The early weeks of pregnancy are fragile—and confusing. Here, the answers to your questions.
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While the number of new mothers who are breastfeeding is increasing, cultural and other influences conspire to keep many of them from doing so. Don't let that happen to you. Here are tips to help you overcome some of the common hurdles.
1. Get an early education. Experts advise that pregnant women learn about breastfeeding before the baby is born, rather than afterward, when the situation is more urgent. "At La Leche, we have monthly meetings for nursing mothers and babies, but we strongly recommend that women attend support groups while they're pregnant," says Katy Lebbing, an international board-certified lactation consultant and manager of the Center for Breastfeeding Information at La Leche League International in Schaumberg, Ill. Contact your hospital or local La Leche office for their support-group schedule (visit llli.org) to find the office nearest you); and visit the Baby Friendly Hospital Initiative website at babyfriendlyusa.org, which lists the hospitals that go the extra mile in helping new moms breastfeed successfully.
Also be sure to enroll in a breastfeeding class--not only will it teach you about the unbelievable benefits of mother's milk, but it will also give you solid, proven tips to help you succeed. Contact La Leche League or your nearest hospital to find a class near you.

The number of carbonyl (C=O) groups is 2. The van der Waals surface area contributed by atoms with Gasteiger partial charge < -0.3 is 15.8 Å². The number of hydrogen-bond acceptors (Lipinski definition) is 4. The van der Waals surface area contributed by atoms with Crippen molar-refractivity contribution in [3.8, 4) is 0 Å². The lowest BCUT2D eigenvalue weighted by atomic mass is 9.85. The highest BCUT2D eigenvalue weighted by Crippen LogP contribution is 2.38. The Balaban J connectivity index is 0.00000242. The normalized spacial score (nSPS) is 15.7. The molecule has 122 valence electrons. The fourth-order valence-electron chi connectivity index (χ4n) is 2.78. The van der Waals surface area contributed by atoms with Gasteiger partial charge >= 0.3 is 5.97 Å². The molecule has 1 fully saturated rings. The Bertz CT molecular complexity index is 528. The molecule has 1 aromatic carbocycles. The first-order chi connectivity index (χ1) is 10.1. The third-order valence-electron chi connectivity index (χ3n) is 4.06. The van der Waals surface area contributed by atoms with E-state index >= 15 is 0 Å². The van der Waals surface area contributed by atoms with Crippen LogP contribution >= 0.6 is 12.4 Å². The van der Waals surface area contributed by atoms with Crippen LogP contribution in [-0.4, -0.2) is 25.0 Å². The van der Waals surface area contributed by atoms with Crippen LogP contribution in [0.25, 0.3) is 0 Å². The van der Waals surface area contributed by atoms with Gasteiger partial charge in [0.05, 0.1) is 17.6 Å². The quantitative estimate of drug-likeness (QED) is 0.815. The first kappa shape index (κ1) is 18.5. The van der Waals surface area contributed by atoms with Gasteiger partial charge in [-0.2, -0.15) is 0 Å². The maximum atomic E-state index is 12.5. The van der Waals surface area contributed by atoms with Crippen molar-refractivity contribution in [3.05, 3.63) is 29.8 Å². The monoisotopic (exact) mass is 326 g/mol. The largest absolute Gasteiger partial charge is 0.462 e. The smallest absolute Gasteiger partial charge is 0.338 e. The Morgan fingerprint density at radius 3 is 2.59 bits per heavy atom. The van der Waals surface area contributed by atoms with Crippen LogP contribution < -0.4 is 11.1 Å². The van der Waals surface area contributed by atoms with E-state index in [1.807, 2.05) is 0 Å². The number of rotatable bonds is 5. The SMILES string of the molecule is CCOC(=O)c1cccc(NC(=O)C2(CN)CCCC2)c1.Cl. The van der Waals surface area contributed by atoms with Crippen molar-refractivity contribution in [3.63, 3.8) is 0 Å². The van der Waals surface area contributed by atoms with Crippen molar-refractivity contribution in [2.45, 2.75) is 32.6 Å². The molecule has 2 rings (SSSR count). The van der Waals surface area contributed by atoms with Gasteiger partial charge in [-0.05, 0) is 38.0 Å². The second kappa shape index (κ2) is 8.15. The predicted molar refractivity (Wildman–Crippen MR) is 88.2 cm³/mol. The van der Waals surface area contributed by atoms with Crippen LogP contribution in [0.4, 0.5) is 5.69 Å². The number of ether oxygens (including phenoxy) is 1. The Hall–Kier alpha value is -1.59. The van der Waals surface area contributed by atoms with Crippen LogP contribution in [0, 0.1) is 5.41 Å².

2. Get spousal support. While Lebbing says most men are supportive of their wives' decision to breastfeed, some are not. At La Leche meetings, women often discuss their spouses' resistance to breastfeeding, and they learn what has worked for other new moms. Usually, says Lebbing, it's the obvious "little gems" that can convince a reluctant husband: Savings of a few hundred dollars per month (formula and bottles add up!); fewer doctor and hospital visits for breastfed babies (more savings!); and a decreased risk of breast and ovarian cancer for mom. "In addition to the cost savings of breastfeeding over formula, we tell them that their children will be stronger, better athletes," Lebbing says. "That usually convinces them."
Lebbing also encourages women to share information about breastfeeding with their spouses. "Not a lot of men read about breastfeeding," she says. "We tell women to share the info they read with their husbands, and that's usually pretty effective."
3. Don't be too concerned about others. Breastfeeding is a health issue--not a cultural one. You and your baby both benefit physically and emotionally from nursing, so why should you have any qualms about breastfeeding in the mall, at a park or in the supermarket? Breastfeeding is a healthy choice, and if other people are embarrassed or uncomfortable by your needing to feed your baby, don't apologize. "Don't ask, 'Do you mind if I nurse?'" Lebbing advises. "We don't apologize for wearing a bike helmet or not smoking, do we?"
What you can do is explain that your baby needs to eat, and then be discreet as you breastfeed (see #4). Also accept that some people are going to be embarrassed or have reservations no matter what you say or do.